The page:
Let’s aforementioned this post by saying I don’t have crazy hard and don’t have personal experience on this topic. I’m just gathering all the information from the internet and compiling it here for an easy to understand resource on the basics of handwashing cloth diapers. I do have hard water, like 180 PPM if you want to be specific, but not hard enough that I find I need water softeners.
- want to know more about flats & handwashing, check out my personal archives.
You have hard water if you’ve tested your water, if you get soap scum in the bathroom, or find it takes a lot of soap to get a solid lather. This means your water has lots of minerals in it and can be a challenge for washing and cleaning just about anything. These extra minerals take up some of the time and effort from detergents meaning detergents work less effectively on cleaning clothes compared to other water types.
(at least that’s the internet consensus, ask a detergent manufacturer and they all say unless your water is extremely hard, it should work just fine. It’s made for that because most of Canada and the USA has some degree of hard water)
What is a water softener?
Water softener is a laundry additive used with machine machine cloth diapers with detergents that lack the oomph to take on hard water. Water softeners increase cleaning power.
Many detergents have some variation of water softener in them to ensure effectiveness of washing and ensure that minerals don’t become a problem in the water situation.
How do you Hand wash Cloth Diapers?
Simply, without a machine. There are many different ways to do it from using your hands to using a wash board or other camp style device. The lack of a machine is what makes handwashing different, and makes the rules change.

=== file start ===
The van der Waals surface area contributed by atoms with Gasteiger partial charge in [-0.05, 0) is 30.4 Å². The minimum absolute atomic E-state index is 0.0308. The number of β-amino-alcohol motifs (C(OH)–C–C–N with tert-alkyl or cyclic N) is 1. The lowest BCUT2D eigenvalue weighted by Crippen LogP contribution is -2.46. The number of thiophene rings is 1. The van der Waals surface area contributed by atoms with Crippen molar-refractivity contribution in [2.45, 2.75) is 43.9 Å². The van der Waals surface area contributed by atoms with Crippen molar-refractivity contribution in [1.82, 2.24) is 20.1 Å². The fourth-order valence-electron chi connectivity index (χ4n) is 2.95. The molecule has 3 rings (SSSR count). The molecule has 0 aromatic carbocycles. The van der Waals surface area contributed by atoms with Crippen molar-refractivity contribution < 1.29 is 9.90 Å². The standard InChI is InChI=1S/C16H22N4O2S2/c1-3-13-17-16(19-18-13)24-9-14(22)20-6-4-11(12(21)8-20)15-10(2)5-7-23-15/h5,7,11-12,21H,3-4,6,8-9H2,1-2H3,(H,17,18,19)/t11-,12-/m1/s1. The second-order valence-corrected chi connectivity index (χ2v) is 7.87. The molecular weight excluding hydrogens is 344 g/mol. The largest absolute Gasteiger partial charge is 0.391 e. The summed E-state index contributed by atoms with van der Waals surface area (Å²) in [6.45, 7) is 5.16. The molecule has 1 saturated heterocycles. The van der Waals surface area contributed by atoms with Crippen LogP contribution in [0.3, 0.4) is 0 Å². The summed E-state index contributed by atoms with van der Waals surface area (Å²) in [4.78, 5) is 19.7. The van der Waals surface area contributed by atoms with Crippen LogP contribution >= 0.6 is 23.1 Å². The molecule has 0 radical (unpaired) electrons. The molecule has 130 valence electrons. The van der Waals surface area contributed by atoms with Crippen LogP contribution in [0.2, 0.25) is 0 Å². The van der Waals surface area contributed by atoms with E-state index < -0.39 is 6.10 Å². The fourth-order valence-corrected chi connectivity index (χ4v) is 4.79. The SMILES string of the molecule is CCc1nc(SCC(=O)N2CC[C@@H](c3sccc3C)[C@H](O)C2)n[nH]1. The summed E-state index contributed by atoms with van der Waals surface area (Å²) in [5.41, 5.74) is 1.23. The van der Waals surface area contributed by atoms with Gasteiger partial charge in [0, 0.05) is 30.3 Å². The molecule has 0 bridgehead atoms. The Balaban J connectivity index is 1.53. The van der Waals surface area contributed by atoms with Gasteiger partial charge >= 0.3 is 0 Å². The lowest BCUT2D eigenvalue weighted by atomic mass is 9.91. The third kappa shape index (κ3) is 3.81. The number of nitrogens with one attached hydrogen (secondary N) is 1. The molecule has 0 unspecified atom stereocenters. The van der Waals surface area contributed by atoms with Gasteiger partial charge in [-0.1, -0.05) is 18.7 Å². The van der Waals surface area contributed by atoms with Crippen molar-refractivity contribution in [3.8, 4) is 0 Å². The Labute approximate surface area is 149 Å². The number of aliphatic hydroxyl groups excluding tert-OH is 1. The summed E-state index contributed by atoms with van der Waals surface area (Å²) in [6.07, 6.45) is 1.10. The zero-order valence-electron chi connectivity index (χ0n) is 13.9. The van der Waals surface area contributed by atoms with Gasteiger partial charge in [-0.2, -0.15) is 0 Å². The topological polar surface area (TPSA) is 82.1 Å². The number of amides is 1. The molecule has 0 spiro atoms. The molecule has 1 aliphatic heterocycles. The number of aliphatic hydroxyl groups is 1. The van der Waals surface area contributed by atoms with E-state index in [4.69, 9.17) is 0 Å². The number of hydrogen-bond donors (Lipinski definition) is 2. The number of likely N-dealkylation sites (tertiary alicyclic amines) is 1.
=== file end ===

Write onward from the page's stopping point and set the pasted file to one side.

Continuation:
Yes, the rules are changing.
Don’t even think about using the same amount of detergent you use in your washing machine in that bucket. Not unless you want to rinse your diapers until next Sunday.
Laundry machines while easy they shifted how cleaning clothes actually happened and in this shift we notice a need for different types of cleaning agents such as detergents over soap.
Hard water was known for causing issues with soap scum in washing machines and on clothes. This probably is largely resolved by the vigorous agitation that handwashing lends itself too and is not a problem; primarily from the squeezing and ringing process at the end of hand washing.
As such, that’s why we can use soap when handwashing but soap for washing machines is less than ideal. Detergent was designed to tackle the troubles of machine washing clothes. Soap is the original on the block, ready to clean with nothing more than your hands and some wet clothes.
Soap scum can be tackled using vinegar or other citric acids as it help cuts the soap scum. Parents you have struggled with soap scum in their machines do not have the exam experience hand washing their diapers.
Now what about water softeners for handwashing?
Handwashing requires such little detergent to successfully clean diapers, you’re more likely to have success by adding more detergent until you get a nice agitation and clean going.
Reading through past testimonials of the Flats & Handwashing challenge, as well as other blogs and resources, most parents with hard water from 150 – 400 PPM do not add water softeners. They instead find balance in adding a little more detergent or soap as needed for a better clean.
However, some do. So if you already use water softeners in your home laundry system, you might keep them on hand. It’s hard to tell as everyone has a different experience and I don’t believe in right or wrongs. Did you even use water softeners before you start cloth diapering? Did your clothes come clean? With flats we are using simple textiles, but perhaps softeners might have an added benefit for more complex set ups?
Remember, we are only using a small amount of soap/detergent, like maybe a few TBSP at most to clean a handful of diapers. The scale of operation is totally different, and detergents and soap don’t get as distracted by the mineral rich water as they might in a washing machine.
Moreover, the less harsh chemicals in the water the better. Your hands will love you if you treat them kindly and water softeners do not feel good.
What’s your experience?
Keep it simple and if your cloth diapers begin to smell begin to make small changes and adjustments to get where you want to be.